HEBRON, Ky. — Ellie Arsenault is only 3 years old, but she’s an expert on Brighton Center’s HIPPY program.
That’s because Ellie watched two older sisters go through the home-based learning program before she was old enough for it herself.
“Once it was her turn, she was really excited to do it,” said Michaela Arsenault, Ellie’s mom.
HIPPY stands for Home Instruction for Parents of Preschool Youngsters, and it’s designed to bolster parents’ role as their children’s first teachers. The goal is to help moms and dads prepare their children for kindergarten, and the program targets 3-, 4- and 5-year old kids in Boone, Campbell and Kenton counties.
“It’s important for our children to have a good foundation when they walk into kindergarten,” HIPPY coordinator Jamie Coyle said.
The numbers indicate it’s working: Brighton Center’s HIPPY program served 125 children last year, and 98 percent of those who had been in the program for at least six months were on track with their cognitive and language skills.
Thanks to a grant from the Scripps Howard Foundation, HIPPY will help even more children in 2019, Coyle said. The foundation’s $100,000 grant allowed Brighton Center to hire two more HIPPY home visitors and serve an additional 40 children in Boone, Campbell and Kenton counties for a total of 166.
“The expansion has been amazing,” said Melissa Hall Sommer, Brighton Center’s senior director of family economic success. “We’ve seen great strides with these kids and their families. Parents are beaming with pride in their ability to teach their children.”
Seeing parents as lifelong advocates
The program isn’t only about teaching children. It also gives parents the vocabulary they need to communicate better with their children’s teachers and advocate for their kids once they start kindergarten, said Sam Henwood, the HIPPY home visitor who visits the Arsenault family in Hebron.
“We build in a lot of developmentally appropriate lingo that lots of teachers and educators like to use,” she said.
That way, parents know exactly what teachers mean if they start talking about kids’ fine motor development or cognitive development.
“We’re also about parent advocacy and them being able to be their child’s advocate. Because they’re not only their child’s first teacher, they’re also the only advocate that follows their child their entire life,” Henwood said. “So it’s very important that they have the skills to be able to do that.”
Michaela Arsenault said the program has been terrific for her and her family.
She signed up her oldest daughter for the program after hearing about it at a community event. That was more than four years ago.
“It helped to build a routine with the kids as far as having that time to sit down and having learning time so they weren’t just sitting around the playing all day,” Arsenault said.
The HIPPY program is free, and the curriculum includes activities related to math, science, language and motor skills.
“You don’t have to be super educated in trying to follow a curriculum because it’s step-by-step,” Arsenault said. “It’s very helpful for them before they start school.”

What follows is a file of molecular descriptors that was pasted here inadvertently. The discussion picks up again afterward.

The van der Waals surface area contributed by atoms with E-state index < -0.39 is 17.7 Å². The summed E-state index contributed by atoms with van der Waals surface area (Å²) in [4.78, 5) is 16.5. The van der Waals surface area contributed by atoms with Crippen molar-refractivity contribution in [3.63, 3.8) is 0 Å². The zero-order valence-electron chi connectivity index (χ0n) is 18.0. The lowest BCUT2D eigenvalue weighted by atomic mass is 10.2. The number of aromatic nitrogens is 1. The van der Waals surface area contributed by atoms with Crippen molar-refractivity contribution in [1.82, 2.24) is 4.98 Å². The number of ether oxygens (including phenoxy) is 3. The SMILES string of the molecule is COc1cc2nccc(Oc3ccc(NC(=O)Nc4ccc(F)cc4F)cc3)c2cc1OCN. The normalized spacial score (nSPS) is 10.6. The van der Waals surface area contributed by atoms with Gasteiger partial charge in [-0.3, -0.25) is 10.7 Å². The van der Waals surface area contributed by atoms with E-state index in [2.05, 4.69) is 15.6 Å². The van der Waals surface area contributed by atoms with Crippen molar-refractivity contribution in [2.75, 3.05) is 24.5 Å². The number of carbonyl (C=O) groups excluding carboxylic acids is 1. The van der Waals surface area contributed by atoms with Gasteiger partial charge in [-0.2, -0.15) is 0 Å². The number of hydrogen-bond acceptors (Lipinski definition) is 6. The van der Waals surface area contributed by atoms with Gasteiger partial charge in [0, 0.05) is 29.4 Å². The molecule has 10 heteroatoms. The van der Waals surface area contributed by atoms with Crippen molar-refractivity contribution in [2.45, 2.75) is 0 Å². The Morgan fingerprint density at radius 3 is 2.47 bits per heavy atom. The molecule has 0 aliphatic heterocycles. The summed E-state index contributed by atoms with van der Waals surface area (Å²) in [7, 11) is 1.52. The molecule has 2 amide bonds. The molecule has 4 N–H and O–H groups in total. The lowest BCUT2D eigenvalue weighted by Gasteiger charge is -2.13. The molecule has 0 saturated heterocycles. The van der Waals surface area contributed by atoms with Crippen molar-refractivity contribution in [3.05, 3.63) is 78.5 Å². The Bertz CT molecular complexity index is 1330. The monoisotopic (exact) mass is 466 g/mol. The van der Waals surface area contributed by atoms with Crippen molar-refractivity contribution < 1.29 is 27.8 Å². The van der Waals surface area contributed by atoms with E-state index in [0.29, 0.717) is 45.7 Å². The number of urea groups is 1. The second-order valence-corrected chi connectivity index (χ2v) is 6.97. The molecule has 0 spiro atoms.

During a recent home visit, Henwood read a book about the five senses and then went over activities with Ellie and her mom while Ellie stacked blocks.
Henwood also brought some diapers for Ellie’s baby sister and information about free tax preparation help and other programs that Brighton Center offers.
“They’ve helped us out with diapers in times of need, where we were at a point when we needed help,” Archenault said. “Sam has always been there to help.”
Education and the ‘long game’
For Brighton Center, it’s all about helping families get what they need to reach the goals they have set for themselves and their children, Sommer said.
“What we know is strong children come from strong families, and strong families come from strong communities,” she said. “We really blend and bundle all those services around families so they get what they need.”
Sommer addded Brighton Center works carefully so families don’t get more than they need, which can make it harder for them to become self-sufficient, or less, which can make them feel stuck.
“Education is the key,” she said. “For that long game, it’s how are kids being successful so they can move forward.”
Henwood said some parents quickly learn their toddlers are capable of more than they thought.
“I’ve seen lots of parents feel like a three-year-old isn’t capable of cutting paper because they’re only three years old. And really, developmentally, we’re ready to do that,” she said. “So I kind of help parents push them into doing things that their children are developmentally ready and sometimes Mommy or Daddy is not quite ready to do that.”
Archenault said she would recommend HIPPY to any parent.
“Not only is it beneficial for the kids,” she said, “but it’s bonding time for you and the children to sit down and be able to have that one-on-one time where you’re actually teaching them things.”
If Ellie’s big smile is any indication, she likes HIPPY, too.
More information about Brighton Center’s HIPPY program is available online.
Information about the Scripps Howard Foundation is available online, too.
Lucy May writes about the people, places and issues that define our region – to celebrate what makes the Tri-State great and shine a spotlight on issues we need to address. To reach Lucy, email firstname.lastname@example.org. Follow her on Twitter @LucyMayCincy.